Belle Automata: Chronicle I


Review by · March 29, 2023

What does becoming sentient in a world that isn’t ready for you mean? Dreamweaver android model Aureve must find out in Belle Automata: Chronicle I, an indie otome visual novel by Jellyfish Parade. Aureve’s journey of self-discovery intertwines with a cast of likable characters in a sci-fi narrative as she figures out her life’s path and what’s hidden within her heartcore.

Belle Automata’s story begins in a curious-yet-emotional fashion, with Aureve reflecting on her recently deceased former master and father figure, Lenthes. Not too long after his death, Lenthes’ family decides his android is of no consequence, selling her to a mysterious buyer known only through the online handle Nightmare Prince. Aureve is still processing this turn of events on the doorstep of her new home, though her situation is even more bizarre than she initially thought. Aureve soon discovers that the Nightmare Prince’s residence is a sanctuary for rogues, androids with a developed sense of self outside their initial programming, such as herself. But why do the Nightmare Prince and his older brother Roman shelter these rogues despite humanity’s often disparaging views on androids? And will trying to live her own life mean that Aureve is somehow betraying Lenthes or what she was initially programmed to do? The narrative explores these questions along with compelling romances.

Belle Automata’s storyline is as much about discovering yourself as it is about finding romance, with Aureve finding a path throughout Chronicle I’s narrative in conjunction with love. Yes, the romance is heavily there, but it’s very realistic. There are several “growing pain” moments within the narrative in which Aureve and other characters must process their feelings or deal with differing opinions. However, I appreciate that the characters still find ways to show how they care while not entirely compromising their viewpoints. Chronicle I’s two “perfect endings” consist of the love interests Victor and the Nightmare Prince finding ways to stay together with Aureve despite the many hurdles thrown their way, showcasing just how unique and rewarding that kind of affection can be.

Aureve, Zaffre, and Diego discuss things in Belle Automata.
Diego tells it like it is in a refreshingly innocent way.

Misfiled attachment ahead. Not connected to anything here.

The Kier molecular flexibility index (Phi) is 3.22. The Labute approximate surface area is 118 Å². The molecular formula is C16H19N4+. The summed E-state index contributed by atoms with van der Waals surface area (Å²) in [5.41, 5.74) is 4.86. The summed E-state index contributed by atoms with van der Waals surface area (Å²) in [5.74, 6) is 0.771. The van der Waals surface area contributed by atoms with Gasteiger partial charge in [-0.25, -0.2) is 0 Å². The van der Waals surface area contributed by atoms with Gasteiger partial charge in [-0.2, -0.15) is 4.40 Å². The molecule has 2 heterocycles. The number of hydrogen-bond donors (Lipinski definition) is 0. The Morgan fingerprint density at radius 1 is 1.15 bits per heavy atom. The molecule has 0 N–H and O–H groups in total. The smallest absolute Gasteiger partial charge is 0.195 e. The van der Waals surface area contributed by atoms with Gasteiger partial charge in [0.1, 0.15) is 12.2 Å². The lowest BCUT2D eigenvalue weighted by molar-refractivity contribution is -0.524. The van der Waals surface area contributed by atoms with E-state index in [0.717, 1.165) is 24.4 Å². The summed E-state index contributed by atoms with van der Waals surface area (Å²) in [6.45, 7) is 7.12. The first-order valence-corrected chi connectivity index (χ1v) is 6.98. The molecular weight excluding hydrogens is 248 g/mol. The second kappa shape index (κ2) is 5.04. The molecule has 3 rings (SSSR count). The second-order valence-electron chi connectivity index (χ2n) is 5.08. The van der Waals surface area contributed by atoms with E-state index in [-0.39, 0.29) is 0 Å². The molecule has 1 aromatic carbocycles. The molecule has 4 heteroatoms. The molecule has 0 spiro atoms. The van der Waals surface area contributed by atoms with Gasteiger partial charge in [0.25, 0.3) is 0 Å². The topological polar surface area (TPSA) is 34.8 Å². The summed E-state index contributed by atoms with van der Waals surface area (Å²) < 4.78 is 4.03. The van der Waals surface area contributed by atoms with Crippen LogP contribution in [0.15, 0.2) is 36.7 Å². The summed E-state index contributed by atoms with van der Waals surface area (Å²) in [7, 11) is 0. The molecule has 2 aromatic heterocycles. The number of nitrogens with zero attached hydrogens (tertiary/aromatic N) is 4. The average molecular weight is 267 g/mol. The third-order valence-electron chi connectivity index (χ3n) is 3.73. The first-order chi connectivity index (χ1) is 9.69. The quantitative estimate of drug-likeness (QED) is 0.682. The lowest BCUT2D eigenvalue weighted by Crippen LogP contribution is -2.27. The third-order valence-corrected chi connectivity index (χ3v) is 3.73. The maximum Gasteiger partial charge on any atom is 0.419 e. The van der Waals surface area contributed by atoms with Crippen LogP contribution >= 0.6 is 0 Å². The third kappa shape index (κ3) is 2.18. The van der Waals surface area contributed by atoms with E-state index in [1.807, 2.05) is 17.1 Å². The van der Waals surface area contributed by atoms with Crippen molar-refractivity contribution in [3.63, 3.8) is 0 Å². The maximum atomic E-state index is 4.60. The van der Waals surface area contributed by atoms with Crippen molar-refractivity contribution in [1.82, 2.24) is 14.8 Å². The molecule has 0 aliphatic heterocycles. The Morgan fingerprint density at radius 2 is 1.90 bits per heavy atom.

Under its sci-fi veneer, the game’s messages are relatable, and the plot shines with excellent character moments and a gentle storytelling approach. Some of my favorite Chronicle I characters were the side characters such as the musically-charged Zaffre, kindly innocent Diego, absent-minded Klaus, and mysterious Roman. They were all noteable and their roles in this game have me eager to see how the future Chronicles will play out! Aureve is also an absolute delight of a heroine. I loved seeing her grow and come into her own in each route. The Nightmare Prince and Victor round out the cast and also leave their mark. In addition, their featured love stories were exceptionally well-written.

Belle Automata is a traditional visual novel (VN). You-as-Aureve progress through the story, reading lines of dialogue and text until a decision point comes along to add interactivity. Essentially, a visual novel distills the game into a branching narrative with player interaction, most often in the form of those response points sprinkled throughout the game.

As it stands, VNs either thrive or fail depending on the strength of the story and characters. Fortunately for Belle Automata, the plot and cast are its biggest strength. At the story’s beginning, your decisions help set you on either the Nightmare Prince’s route or the strict android butler Victor’s. From there, your decisions help determine the game’s outcome and what CGs (special story scene artwork) you may uncover based on your chosen story direction. It’s pretty straightforward, and the game is readily playable via mouse and keyboard or controller. You can save at any time during play or skip through previously read text at a brisk clip. Perhaps the most exciting and beneficial gameplay feature is the unique “Rewind” that allows you to go back through previously read text without consulting a history log. The game does nothing wrong regarding its gameplay presentation and is easy enough to pick up if you’re familiar with visual novels.